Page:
Operation Downfall

Oct 2015
233
Singapore
What if Albert Einstein has a conscience attack and decides not to help the Americans develop a nuclear bomb and the Americans are forced to launch a conventional attack on Japan? How would it work and what would be the expected result.

Assume that besides the American forces, there would be forces from Australia/New Zealand, British and Canadian forces. No nuclear bombs and besides napalm, no chemical warfare.
 

Davidius

Ad Honorem
Dec 2010
5,001
Pillium
Einstein didn’t work on the Manhattan Project as he was an avowed pacifist and could not get security clearance.

A (very) small part of his work was used by others working on the project but the idea that “Einstein worked on the bomb” is just not true.

So in your hypothetical scenario the outcome is unchanged.
 
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Oct 2015
935
Virginia
The DOWNFALL plan was for 1 1/2 divisions to seize several small islands south of Kyushu, then on or about 1 Nov 1945 to land 3 Marine and 6 Army divisions (3 more in reserve) of 6th Army (Kreuger) on three beaches in southeast Kyushu, capture the southeastern third of the island including Kagoshima and to establish air and naval bases (Operation OLYMPIC).

Then, after receiving re-inforcements from Europe and intense bombing and bombardment, on or about 1 March 1946 3 Marine and 6 Army divisions (6 in reserve) of 8th Army (Eichelberger) and 1st Army (Hodges) would land on three beaches east and southeast of Tokyo (Operation CORONET) and capture Tokyo and the Kanto plain.

DOWNFALL would be under the command of general MacArthur. The objective was "unconditional surrender" of Japan. Whether this would be forthcoming was, of course, problematic. It was not certain that even total conquest of the home islands would induce Japanese troops elsewhere in the Far East and Pacific to capitulate.

There were plans for a "Commonwealth Corps" with Australian, New Zealand, Canadian, Indian and British troops; a detachment of British Bomber Command and, of course, the British Eastern Fleet to participate. But, except for the fleet and bombers, apparently not in the assault phase.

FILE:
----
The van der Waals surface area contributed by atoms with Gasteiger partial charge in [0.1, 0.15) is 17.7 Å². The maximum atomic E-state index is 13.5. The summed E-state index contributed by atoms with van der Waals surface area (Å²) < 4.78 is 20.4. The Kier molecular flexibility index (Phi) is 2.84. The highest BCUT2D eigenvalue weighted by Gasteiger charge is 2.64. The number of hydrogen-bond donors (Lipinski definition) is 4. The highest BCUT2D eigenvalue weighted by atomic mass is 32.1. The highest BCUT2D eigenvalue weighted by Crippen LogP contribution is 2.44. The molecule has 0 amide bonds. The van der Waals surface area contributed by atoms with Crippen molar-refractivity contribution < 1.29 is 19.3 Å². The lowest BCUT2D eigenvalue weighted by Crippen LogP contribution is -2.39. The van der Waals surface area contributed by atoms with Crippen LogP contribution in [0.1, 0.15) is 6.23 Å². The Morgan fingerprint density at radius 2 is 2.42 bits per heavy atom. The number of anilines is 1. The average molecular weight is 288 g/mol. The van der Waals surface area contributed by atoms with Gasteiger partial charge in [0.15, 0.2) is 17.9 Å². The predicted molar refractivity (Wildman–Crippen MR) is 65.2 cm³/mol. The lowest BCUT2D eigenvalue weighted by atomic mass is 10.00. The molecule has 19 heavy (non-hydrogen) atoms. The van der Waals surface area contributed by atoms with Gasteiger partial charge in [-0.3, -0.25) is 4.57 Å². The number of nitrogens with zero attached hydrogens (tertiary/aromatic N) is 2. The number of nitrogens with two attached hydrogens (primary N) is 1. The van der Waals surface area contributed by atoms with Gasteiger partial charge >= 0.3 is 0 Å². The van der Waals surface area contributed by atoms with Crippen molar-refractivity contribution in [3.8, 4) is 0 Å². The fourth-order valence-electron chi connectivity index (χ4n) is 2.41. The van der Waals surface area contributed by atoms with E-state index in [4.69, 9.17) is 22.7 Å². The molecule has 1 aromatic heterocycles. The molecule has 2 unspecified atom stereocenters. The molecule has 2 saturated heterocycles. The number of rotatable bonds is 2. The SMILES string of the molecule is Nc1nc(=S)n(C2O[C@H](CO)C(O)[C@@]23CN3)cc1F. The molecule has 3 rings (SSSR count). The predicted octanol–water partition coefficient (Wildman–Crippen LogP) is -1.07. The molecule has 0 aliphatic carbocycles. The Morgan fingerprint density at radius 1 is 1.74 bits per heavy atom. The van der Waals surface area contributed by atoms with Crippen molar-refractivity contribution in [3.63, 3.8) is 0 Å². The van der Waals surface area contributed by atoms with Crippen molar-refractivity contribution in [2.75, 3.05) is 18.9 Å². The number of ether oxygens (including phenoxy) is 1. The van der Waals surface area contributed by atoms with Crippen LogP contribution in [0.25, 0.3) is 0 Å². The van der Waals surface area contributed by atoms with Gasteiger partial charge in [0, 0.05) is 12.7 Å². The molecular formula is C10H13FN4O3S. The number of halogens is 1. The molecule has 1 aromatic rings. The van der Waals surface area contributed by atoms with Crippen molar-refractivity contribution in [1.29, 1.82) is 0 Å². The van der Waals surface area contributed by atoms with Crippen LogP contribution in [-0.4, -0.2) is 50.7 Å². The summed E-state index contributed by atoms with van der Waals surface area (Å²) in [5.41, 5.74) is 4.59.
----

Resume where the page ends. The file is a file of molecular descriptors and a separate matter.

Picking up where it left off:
The execution of the plan was jeopardized by the heavy casualties suffered on Okinawa and Iwo Jima. The Navy especially started to cool to the idea of invasion, and began to consider whether blockade and bombardment alone, without actual invasion, could force a surrender. Nimitz expressed these views to Admiral King. Admiral King was also losing confidence in invasion, and while he agreed that planning for invasion should proceed, he insisted that the whole concept be re-visited by the Chiefs-of-Staff in August. Another problem arose when intelligence sources revealed that the Japanese had set a "strategic trap" for the invaders. Determining that Kyushu was the most likely target, and hoping to win a last minute victory to force better terms; the Japanese high command sent over 600,000 troops (nearly as many as the invasion force) and all flyable aircraft to the area. This information, which assured there would be high casualties, raised further doubts of the efficacy of invasion in the Navy command. MacArthur, of course was still anxious to achieve his apotheosis as commander of the greatest invasion in history. Admiral King might well have withdrawn Navy support for the invasion and sent the decision to Truman.
 
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Oct 2015
233
Singapore
Einstein didn’t work on the Manhattan Project as he was an avowed pacifist and could not get security clearance.

A (very) small part of his work was used by others working on the project but the idea that “Einstein worked on the bomb” is just not true.

So in your hypothetical scenario the outcome is unchanged.
Well, given he was a pacifist let's just say he manages to arm-twist some of the scientists in the Manhattan Project into accepting his pacifist views. Enough so the project is delayed, non-viable or something. And the Allies are forced to launch a conventional assault on Japan.
 

GogLais

Ad Honorem
Sep 2013
5,474
Wirral
Einstein didn’t work on the Manhattan Project as he was an avowed pacifist and could not get security clearance.

A (very) small part of his work was used by others working on the project but the idea that “Einstein worked on the bomb” is just not true.

So in your hypothetical scenario the outcome is unchanged.
There was his famous letter to FDR. I’ve no idea whether the Manhattan Project would have been delayed much had it not been written.
 

stevev

Ad Honorem
Apr 2017
3,571
Las Vegas, NV USA
There was his famous letter to FDR. I’ve no idea whether the Manhattan Project would have been delayed much had it not been written.
The Einstein–Szilárd letter was a letter written by Leó Szilárd and signed by Albert Einstein. It was sent to President Roosevelt in 1939 to warn him of the progress Germany was making in nuclear fission and the potential for a nuclear weapon. Apparently Einstein did not see this as a violation of his pacifist views or he didn't read the letter.